Already, the incident is exposing the damage that Chavez has done to his country's institutions. 12 years of Chavismo have not only done severe and possibly irreparable damage to its oil infrastructure and its economy, but also ruthlessly eliminated threats to the power of one Hugo Chavez, such as political rivals, other power centers in the government, and freedom of speech. Now it's not clear what happens with Chavez out of commission:
His absence has left a vacuum in Venezuela underscoring a system that is not only incapable of selecting a replacement but also institutionally incapable of balancing competing (some of them criminal and potentially violent) elements within the government. The risk--not just now--is that even should he return to full health, Venezuela is fast becoming a failed state, held together by one sultanistic leader and the opposition's hatred of him.After his speech last night, the Vice President, Elías Jaua and others called for "maximum unity" in the Partido Unido Socialista de Venezuela (PSUV). That unity is likely to fray with President Chávez's uncertain recovery and his probable intermittent absence as he seeks treatment. Criminal elements within the regime are likely to pursue any means possible to avoid being revealed and relinquishing their nefarious and lucrative businesses. Already there are rumors of individuals within the government reaching out to segments of the opposition.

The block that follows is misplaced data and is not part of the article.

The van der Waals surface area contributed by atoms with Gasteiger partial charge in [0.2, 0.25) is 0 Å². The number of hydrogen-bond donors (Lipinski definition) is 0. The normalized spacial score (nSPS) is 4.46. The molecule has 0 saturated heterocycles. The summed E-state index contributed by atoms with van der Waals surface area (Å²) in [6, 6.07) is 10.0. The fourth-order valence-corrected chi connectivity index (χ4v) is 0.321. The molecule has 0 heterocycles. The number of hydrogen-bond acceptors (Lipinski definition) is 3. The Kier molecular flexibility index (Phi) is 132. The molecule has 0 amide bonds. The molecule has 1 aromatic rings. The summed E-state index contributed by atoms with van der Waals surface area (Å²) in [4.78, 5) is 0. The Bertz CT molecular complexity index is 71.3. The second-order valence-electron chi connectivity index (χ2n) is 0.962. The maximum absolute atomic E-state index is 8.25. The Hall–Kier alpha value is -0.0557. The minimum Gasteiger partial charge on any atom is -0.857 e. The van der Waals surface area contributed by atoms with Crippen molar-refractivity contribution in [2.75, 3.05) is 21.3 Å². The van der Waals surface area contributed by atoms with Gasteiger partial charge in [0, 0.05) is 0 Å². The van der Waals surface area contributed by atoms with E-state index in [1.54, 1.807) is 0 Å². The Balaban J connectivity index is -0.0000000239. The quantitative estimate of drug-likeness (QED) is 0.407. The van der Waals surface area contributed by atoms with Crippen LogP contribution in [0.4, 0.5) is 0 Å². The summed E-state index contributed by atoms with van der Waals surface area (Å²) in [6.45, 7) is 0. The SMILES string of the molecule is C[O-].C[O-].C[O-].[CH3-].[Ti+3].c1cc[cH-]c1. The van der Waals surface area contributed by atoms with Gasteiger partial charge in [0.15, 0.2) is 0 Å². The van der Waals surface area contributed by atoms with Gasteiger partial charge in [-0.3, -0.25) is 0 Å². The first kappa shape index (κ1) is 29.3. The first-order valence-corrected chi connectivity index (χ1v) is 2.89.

Dictators tend to fall as soon as questions arise as to whether they'll be around to continue doling out rents to their cronies. But I'm not sure how you apply that to Chavez, who has, after all, been put in office by kindasorta democratic elections. How does the opposition take over? Does the military or some other group step in?
Obviously, whatever happens is likely to be at least temporarily disruptive of their oil output, which has implications for the US (we import a lot of Venezuelan oil), but even more disruptive for the Venezuelan people.
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